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How to format with MS Excel
Ankur Jain
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March 01, 2007

Part I: MS Excel: Sort and manage data in a jiffy

We have already dealt with some of the basic functions of Microsoft Excel, an application of the MS Office suite.

In this part, we look at the various kinds of formatting capabilities Excel provides.

All the major formatting for cells in Excel can be done on the 'Format Cell' window, which can be accessed by clicking 'Format -> cells' (the formatting would apply to the cell selected just before accessing this window). On this window, you will find tabs like 'Number', 'Alignment', 'Font', 'Border', 'Patterns', and 'Protection'.


This is for formatting a cell containing numbers. The default is 'General' which means no specific formatting. On the numbers tab, you can specify things like the number of decimal places to display and the default for currency, which is '$'(you can set it to 'INR' for Rupee). To do so, select 'Currency' from 'Category' list and from the 'Symbol' dropdown, select 'INR'.

Similarly, formatting for 'Time', 'Date', 'Fraction' and other categories can be selected.

Another category, 'Custom', is a very useful option for selecting any of the predefined formatting from the 'Type' list. You can then modify it as per your requirement. This customised formatting would apply to the selected cell.

For more details on custom formatting, go to Excel 'Help' by pressing 'F1" and search for custom formatting. From the results, select 'Number Format Codes'.


Using this tab, you can specify the alignment of the cell -- the horizontal and vertical alignment parameters, and the angles at which the text should appear. You can also select the text direction (if you want the next character typed in the cell to appear on the left or right of the earlier character) or merge two or more cells (combining 2 or more cells).

Besides size, style and colour of the font, you can also specify the effects through this tab.


This tab allows you to specify the border you want to apply to a cell. If you want the border to be visible in a printout, you need to specify the border. The light grey coloured grids visible are not the cell's border, they will not show up when you print the page.


From this tab you can specify how the cell should be shaded and with which colour. You can select from the various available textures or choose a simple colour without any pattern or shading.


Select 'Lock' or 'Hide' to hide or lock a cell. However, this would have no effect until you protect the workbook, which can be done by clicking 'Tools -> Protection'.

Conditional Formatting

Conditional formatting is one of the features that make MS Excel an application builder and not just a simple spreadsheet tool.

Depending upon the value of the cell, you can change the formatting. You can change the formatting of the cell based on its value or based on the value of some other cell or some calculations.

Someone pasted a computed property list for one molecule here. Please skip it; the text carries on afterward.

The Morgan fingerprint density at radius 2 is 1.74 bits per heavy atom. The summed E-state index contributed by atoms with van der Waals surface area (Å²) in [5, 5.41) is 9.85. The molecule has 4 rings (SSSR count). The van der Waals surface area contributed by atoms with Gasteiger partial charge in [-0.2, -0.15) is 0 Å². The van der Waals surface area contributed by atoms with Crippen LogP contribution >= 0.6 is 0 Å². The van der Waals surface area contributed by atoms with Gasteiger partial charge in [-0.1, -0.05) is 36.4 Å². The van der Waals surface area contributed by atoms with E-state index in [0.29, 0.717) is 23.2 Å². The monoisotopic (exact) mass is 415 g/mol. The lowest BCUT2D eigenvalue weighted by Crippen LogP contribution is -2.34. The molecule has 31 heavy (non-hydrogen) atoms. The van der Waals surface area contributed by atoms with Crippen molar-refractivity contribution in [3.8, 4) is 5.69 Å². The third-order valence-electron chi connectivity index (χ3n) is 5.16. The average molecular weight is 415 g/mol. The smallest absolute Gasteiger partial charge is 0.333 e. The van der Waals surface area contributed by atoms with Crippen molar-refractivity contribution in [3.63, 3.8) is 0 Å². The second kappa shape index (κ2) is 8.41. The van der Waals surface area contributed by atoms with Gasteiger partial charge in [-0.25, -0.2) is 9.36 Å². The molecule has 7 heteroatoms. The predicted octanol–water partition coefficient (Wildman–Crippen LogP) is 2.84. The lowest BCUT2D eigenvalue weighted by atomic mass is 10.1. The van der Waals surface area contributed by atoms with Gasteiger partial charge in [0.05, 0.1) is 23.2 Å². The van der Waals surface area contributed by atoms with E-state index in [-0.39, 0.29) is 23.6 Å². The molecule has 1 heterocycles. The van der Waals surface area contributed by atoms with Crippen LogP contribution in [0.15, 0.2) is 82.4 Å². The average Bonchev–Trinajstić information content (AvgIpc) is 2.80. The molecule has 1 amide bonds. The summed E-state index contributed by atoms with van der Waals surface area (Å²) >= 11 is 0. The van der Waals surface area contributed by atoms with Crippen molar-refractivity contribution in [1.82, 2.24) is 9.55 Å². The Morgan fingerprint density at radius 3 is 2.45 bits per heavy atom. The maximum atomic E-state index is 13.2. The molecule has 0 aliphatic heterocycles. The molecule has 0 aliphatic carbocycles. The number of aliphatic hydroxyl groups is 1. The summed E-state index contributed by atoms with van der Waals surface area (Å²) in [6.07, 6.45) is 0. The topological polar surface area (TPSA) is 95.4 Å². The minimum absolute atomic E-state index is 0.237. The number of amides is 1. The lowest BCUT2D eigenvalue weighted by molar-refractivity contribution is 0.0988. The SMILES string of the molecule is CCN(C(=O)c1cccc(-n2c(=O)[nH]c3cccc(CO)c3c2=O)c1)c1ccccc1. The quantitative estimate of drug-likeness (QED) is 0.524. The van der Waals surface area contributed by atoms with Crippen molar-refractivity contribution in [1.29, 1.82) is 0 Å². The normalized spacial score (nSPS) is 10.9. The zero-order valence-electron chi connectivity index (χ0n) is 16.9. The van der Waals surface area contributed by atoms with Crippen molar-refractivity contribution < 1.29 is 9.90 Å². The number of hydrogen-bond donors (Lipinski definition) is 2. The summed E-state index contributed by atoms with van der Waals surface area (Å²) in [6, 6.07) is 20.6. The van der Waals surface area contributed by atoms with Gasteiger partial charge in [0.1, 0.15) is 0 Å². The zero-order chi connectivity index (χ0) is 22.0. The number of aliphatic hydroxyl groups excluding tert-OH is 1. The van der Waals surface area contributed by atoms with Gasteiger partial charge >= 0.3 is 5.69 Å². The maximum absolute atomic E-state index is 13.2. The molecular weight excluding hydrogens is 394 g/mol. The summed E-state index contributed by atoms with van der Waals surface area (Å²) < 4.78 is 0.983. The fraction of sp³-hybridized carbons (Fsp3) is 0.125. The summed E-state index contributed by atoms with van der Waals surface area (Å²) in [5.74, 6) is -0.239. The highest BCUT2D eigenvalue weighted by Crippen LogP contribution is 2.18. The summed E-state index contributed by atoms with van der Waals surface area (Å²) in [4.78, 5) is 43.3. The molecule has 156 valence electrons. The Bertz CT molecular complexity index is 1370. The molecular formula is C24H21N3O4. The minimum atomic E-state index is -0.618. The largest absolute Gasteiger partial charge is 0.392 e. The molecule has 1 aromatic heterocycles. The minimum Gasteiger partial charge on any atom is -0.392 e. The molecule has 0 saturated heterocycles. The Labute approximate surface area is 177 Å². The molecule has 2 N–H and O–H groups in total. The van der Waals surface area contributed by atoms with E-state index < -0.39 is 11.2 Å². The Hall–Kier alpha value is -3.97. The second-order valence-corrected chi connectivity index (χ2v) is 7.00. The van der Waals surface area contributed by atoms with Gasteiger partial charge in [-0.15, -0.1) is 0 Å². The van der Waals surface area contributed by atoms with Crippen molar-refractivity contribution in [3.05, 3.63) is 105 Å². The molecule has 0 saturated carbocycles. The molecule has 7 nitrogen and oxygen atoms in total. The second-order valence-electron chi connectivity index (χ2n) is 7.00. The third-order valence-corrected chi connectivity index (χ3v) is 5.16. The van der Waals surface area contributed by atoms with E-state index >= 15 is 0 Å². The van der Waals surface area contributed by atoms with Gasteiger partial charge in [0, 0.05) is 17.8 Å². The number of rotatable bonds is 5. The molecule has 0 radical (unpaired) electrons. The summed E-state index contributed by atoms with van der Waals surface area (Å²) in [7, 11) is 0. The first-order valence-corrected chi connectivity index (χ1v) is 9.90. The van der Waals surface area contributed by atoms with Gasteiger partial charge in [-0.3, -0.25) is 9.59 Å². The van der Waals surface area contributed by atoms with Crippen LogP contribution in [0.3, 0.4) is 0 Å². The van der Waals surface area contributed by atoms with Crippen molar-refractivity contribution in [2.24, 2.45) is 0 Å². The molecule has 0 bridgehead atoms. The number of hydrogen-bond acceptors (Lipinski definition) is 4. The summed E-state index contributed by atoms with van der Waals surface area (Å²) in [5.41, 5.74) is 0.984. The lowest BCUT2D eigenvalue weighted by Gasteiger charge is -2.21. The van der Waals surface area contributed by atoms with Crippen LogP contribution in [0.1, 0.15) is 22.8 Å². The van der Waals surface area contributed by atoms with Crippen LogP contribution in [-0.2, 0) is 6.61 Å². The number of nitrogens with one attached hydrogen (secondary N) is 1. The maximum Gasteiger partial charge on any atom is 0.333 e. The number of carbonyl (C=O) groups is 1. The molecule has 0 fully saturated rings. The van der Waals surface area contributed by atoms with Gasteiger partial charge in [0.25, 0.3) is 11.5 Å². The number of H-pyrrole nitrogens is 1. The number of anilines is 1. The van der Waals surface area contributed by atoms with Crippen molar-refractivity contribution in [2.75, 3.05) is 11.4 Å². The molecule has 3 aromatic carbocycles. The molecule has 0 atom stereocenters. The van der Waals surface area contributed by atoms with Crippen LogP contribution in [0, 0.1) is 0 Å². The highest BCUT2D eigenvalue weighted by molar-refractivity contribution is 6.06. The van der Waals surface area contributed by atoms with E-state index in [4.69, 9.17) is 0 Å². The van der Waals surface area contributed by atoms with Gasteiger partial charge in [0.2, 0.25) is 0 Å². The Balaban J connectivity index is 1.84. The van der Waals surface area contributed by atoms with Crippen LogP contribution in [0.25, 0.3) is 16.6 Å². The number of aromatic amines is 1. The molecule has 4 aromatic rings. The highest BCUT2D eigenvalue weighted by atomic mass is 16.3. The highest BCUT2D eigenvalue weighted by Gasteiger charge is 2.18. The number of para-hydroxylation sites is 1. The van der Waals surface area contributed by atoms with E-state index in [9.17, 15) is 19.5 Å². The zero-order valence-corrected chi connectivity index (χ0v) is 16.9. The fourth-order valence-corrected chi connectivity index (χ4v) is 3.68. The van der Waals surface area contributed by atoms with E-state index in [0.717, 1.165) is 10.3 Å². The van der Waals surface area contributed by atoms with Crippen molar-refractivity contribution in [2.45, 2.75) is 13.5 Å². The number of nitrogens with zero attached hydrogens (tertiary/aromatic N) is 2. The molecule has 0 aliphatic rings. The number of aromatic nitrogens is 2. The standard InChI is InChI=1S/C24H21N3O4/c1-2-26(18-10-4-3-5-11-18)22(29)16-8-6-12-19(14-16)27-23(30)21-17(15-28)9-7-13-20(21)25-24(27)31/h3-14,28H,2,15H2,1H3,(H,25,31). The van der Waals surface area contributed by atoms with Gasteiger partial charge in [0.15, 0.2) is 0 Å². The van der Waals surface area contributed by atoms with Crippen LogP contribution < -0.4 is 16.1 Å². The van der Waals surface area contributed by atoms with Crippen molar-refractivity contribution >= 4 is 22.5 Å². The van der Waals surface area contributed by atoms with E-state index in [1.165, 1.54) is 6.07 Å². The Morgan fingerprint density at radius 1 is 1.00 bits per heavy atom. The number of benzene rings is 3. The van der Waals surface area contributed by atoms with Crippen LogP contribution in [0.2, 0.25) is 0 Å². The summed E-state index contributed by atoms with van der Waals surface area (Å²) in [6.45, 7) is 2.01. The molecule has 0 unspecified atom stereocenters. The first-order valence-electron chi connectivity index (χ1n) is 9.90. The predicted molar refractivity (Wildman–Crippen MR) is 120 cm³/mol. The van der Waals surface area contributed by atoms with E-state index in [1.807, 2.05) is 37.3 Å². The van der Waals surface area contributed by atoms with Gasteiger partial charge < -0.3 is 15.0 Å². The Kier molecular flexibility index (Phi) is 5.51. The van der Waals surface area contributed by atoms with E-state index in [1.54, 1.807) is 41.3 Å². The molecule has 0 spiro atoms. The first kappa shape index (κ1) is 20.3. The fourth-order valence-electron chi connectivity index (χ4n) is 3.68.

Practice run

Before discussing the formatting capabilities, let's create a small worksheet in Excel and put some data to try out the different formatting features

~Open Excel and in the first column (column A) enter all the subjects studied in Class 10 and 12.

~In column B and C enter the marks obtained in Class 11 and 12 respectively in these subjects.

~Now select the cells you want to for conditional formatting. We have selected B2, B3, B4, B5, B6, C2, C3, C4, C5 and C6. 

~Now click 'Format -> Conditional Formatting' and change the value of condition1 from 'Cell value is' to 'Formula Is'. In the textbox on the left, type '=$B3>$C3' (do not use the quote signs). This means the formatting will apply only to B and C columns when they satisfy the condition that the value in column C is more than the value of column B of the same row.

~Now to choose the colour, say orange, for the text satisfying the condition click on 'Format' and select the styles/colour for the text.

~To add another condition, click on the 'Add' button on the lower part of the window.

~For the second condition, apply a condition based on the value, for example, let's apply a condition to highlight values less than 60. Let the condition dropdown value remain 'Cell Value Is' and from the next drop down, select 'Less than' and enter the value '60' in the textbox. Select the formatting you wish to apply by clicking the 'Format' button.

~You can add up to three conditions for each selection. Now click 'OK'.

~Now your table will have coloured text wherever the cell meets the condition.

~These values are dynamic (if you change any value in the formatted cell, which do not fulfil the pre-defined conditions set by you, then the text will again change colour, in this case to black).

Part I: MS Excel: Sort and manage data in a jiffy
Tomorrow: Excel in formulas

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